Wrestling is a sport that carries a high rate of injuries, both for beginners and experienced wrestlers alike, as experienced wrestlers are more likely to attempt dangerous stunts. The largest percentage of wrestling injuries occurs during take down, with sparring being the second most common cause of injuries.
The most common wrestling injuries are:
Rotator cuff tendinopathy is a wrestling injury that results from the continuous strain of grappling for position. Symptoms are shoulder pain, swelling and tenderness over the site. Rest and icing are important to manage the pain and swelling. You may also use anti-inflammatory medications and topical creams; however physiotherapy is required to promote flexibility and restore strength to prevent re-injury. Shoulder injuries are also common during take-downs, where a wrestler falls on outstretched hand with a straight arm.
Also common during takedowns, a wrestler falls on his outstretched arm and sustains an elbow dislocation. Repetitive injuries such as carpal tunnel syndrome can also occur from the constant strain of wrestling. Symptoms of this injury are numbness, weakness and pain on the inside of the hand and in the fingers. Rest, icing and physiotherapy usually prove helpful, along with the use of strapping and splinting, however in some cases surgery may be needed.
Wrestling injuries involving the face and ear are common because of the close contact between opponents and non-use of protective gear. Tooth avulsions, nasal fractures, facial contusions and lacerations are also common. These require medical attention and education in safe wrestling practices.
Cervical spine injuries
These are rare, but in some cases have proved fatal and have resulted from a wrestler landing on his head or neck during a takedown. Some spinal injuries may also result in quadriplegia (all four limbs being paralysed), paraplegia (two limbs being affected), or quadriparesis (weakness in all four limbs). Cervical spine injuries are serious and often require intensive medical treatment and physiotherapy. The best way to avoid cervical spine injuries is to practice safe wrestling techniques and to ensure you wrestle in a controlled environment with supervision if you are new to the sport.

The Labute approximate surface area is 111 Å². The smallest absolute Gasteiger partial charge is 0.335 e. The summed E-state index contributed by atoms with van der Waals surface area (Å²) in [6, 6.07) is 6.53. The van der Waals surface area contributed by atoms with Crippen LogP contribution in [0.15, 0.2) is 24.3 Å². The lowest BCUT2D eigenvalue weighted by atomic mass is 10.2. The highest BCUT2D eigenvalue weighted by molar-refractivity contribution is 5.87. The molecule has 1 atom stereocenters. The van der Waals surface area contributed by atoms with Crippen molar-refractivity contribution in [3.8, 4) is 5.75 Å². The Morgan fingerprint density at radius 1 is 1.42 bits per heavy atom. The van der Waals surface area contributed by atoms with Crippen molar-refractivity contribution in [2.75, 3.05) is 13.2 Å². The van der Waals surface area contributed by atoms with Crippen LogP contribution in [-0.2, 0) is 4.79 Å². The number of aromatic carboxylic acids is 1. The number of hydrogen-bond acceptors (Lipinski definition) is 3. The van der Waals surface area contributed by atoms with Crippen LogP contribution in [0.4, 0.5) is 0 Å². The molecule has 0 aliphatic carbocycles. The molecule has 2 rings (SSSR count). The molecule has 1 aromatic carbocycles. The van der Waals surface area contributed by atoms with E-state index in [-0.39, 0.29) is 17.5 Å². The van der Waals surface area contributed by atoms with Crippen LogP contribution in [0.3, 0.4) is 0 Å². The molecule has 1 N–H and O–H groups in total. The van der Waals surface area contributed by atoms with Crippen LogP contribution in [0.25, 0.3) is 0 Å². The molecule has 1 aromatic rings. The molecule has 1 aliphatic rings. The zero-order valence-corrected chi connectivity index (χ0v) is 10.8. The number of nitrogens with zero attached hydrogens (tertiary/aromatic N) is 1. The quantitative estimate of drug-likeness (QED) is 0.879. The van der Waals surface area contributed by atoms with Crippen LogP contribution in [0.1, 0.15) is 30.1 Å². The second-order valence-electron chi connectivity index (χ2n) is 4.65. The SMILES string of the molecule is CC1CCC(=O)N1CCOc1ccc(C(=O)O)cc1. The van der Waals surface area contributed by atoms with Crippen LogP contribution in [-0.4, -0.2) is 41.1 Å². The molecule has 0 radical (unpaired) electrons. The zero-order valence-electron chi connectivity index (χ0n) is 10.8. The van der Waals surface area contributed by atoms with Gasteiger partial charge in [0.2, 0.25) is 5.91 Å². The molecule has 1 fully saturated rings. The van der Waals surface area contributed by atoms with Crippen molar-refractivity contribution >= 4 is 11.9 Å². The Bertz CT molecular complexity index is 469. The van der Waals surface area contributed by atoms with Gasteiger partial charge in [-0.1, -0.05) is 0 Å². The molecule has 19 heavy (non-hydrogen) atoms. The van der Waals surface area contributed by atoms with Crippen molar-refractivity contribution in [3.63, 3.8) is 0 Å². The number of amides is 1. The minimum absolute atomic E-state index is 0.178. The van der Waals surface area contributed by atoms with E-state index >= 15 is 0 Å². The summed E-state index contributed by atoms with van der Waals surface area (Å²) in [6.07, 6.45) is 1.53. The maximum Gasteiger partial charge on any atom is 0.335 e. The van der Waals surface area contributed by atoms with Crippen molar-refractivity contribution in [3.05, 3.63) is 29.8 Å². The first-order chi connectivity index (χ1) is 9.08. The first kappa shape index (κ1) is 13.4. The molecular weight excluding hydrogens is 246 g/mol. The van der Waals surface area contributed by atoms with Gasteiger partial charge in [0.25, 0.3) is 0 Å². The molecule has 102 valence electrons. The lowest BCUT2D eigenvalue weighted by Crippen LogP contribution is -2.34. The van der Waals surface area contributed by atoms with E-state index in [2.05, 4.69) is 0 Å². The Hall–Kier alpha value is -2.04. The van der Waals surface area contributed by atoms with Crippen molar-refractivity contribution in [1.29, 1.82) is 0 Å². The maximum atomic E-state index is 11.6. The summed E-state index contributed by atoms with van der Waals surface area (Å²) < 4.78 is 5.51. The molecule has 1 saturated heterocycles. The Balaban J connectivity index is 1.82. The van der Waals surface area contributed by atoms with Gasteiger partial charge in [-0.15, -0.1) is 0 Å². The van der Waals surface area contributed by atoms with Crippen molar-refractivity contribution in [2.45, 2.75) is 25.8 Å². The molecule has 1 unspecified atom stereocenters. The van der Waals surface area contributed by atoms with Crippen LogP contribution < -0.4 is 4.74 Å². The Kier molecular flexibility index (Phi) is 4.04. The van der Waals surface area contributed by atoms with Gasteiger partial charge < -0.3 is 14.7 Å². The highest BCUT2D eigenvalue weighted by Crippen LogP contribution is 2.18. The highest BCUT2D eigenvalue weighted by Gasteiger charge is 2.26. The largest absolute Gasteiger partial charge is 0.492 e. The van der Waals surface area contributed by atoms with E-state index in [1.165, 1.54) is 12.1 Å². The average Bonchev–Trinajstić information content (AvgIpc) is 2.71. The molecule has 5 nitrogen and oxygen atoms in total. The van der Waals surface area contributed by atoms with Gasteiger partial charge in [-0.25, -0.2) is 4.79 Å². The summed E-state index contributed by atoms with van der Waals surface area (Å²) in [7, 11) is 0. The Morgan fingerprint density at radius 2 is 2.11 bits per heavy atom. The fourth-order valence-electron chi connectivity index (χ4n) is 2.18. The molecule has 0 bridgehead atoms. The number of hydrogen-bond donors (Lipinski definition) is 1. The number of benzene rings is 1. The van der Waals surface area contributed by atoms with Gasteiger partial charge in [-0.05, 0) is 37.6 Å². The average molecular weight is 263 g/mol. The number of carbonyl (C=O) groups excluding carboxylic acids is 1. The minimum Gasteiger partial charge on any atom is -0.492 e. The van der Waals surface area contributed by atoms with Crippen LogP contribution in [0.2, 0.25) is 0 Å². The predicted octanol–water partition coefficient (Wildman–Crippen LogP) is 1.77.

Wrestlers often suffer knee injuries from planting their feet firmly to maintain their balance and gain control. Stress fractures, iliotibial band syndrome and other knee injuries are common. Rest from the activity is the first line of defence followed by icing, compression, strapping and bracing and elevation. The athlete should also seek physiotherapy for rehabilitation and strengthening so he can return to wrestling.
If you are a wrestler who has suffered any of the above or other injuries, please come in and see us. We can help you.
We do not warrant or represent that the information in this site is free from errors or omissions or is suitable for your intended use We recommend that you seek individual advice before acting on any information in this site We have made every effort to ensure that the information on our website is correct at the time of publication but recommend that you exercise your own skill and care with respect to its use If you wish to purchase our services please do not rely solely on the information in this website.